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51 of 58 people found the following review helpful By Karen Gassaway on November 3, 2002
Format: VHS Tape
Writing this movie off as a senseless catalogue of horrors does a terrible injustice to it. In this version, Lecter is free and living in Tuscany, which automatically involves a shift in the tone of the film. No longer the caged animal, Dr. Lecter is living the high life in Florence as an expert in Medieval and Early Renaissance Literature. Lecter free is Lecter happy, and Anthony Hopkins admirably portrays his verve. I thought Julianne Moore portrayed an older, more world-weary, Clarice Starling with skill, and is by no means just a second-choice-after-Jodie-Foster. Foster's Starling was inexperienced, though promising. Moore shows the flowering of that promise superbly. Gary Oldman played as he always does, with a brilliant conviction. But enough, anyone can test the truth of this by viewing the movie.
What I thought was missing in previous reviews, and which spurred me to write this one, is an explanation for the violence of Hannibal. It was sufficient to turn many viewers' stomachs, and I'm not entirely sure that they were wrong, albeit one can see equally graphic video of *real live people* with the top of their head cut away while undergoing brain surgery--in some cases they are still conscious and talking! In the other cases, the cinematography shows very little. The disfiguring of Mason Verger is in blurry and shaky camera work, the attack on the nurse (referred to in Silence and played in video here) is entirely obscured by Lecter's back and the bodies of two orderlies, and the final end of Mason Verger is again primarily not seen, only enough is shown to give us an idea of the horror. That so many reacted so strongly suggests that Ridley Scott achieved his probable goal in showing us little, but making it seem like much more.
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32 of 37 people found the following review helpful By Ashlie Crooks on May 11, 2001
Format: DVD
Too many people have gone into this movie with the expectation of watching Silence of the Lambs rehashed. I haven't ever anticipated a movie so much, and I was very nervous that it wouldn't live up to my expectations. It exceeded them.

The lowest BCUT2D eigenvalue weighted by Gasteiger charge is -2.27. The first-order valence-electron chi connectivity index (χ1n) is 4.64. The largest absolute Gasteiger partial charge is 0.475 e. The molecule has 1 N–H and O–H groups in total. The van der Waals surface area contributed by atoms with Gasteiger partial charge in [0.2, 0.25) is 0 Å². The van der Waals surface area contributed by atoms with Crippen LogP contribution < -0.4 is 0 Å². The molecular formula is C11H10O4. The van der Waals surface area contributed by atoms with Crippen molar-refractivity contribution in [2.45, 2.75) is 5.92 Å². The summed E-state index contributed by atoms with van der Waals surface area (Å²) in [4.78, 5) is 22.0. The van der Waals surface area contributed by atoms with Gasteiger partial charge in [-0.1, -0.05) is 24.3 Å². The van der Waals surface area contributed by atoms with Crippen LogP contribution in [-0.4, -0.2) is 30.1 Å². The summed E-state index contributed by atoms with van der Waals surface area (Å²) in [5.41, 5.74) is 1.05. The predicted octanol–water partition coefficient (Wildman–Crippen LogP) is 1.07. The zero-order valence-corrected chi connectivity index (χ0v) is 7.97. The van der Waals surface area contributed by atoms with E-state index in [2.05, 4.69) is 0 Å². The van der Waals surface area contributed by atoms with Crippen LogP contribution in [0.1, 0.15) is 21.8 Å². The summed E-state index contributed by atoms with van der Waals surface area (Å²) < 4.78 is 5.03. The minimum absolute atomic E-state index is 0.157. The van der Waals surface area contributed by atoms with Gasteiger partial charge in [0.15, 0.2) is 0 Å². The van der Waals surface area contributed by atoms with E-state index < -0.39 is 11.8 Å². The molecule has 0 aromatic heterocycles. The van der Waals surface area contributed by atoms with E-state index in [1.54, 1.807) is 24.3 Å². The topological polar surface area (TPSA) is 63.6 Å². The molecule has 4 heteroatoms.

Hannibal cannot be compared to Silence because they are completely different. Silence was a crime thriller, while Hannibal was suspense and a little romance. The motivating forces are different, as well. In Hannibal, there is no race against the clock to save the day. The pace is very laid back, and the story unfolds in its own time.
Returning to the lead character, Anthony Hopkins delivers a performance as good as I've come to expect. In Silence, we didn't get to learn much about Hannibal, because he was behind the glass for most of the movie. But this is his movie, and Hopkins does it well. He's not as scary as he was in Silence, but that was ten years ago, and he's mellowed out a lot. Don't get me wrong ... he's still scary. But he can also be a lot of other things as well.
Julianne Moore replaced Jodie Foster, and to tell you the truth, I didn't miss her. Except for the scene with the recordings. But other than that, Julianne Moore was truly excellent. I had always liked her as an actress, but this movie made me truly respect her abilities.
The score by Hans Zimmer is absolutely beautiful. It's been a long time since I've bought a movie soundtrack, but this one was worth it. I really hope there's an isolated score on the DVD.
All in all, it is a very entertaining movie. There's a little bit of everything, from suspense to a little horror to romance. Just remember, it's not Silence of the Lambs.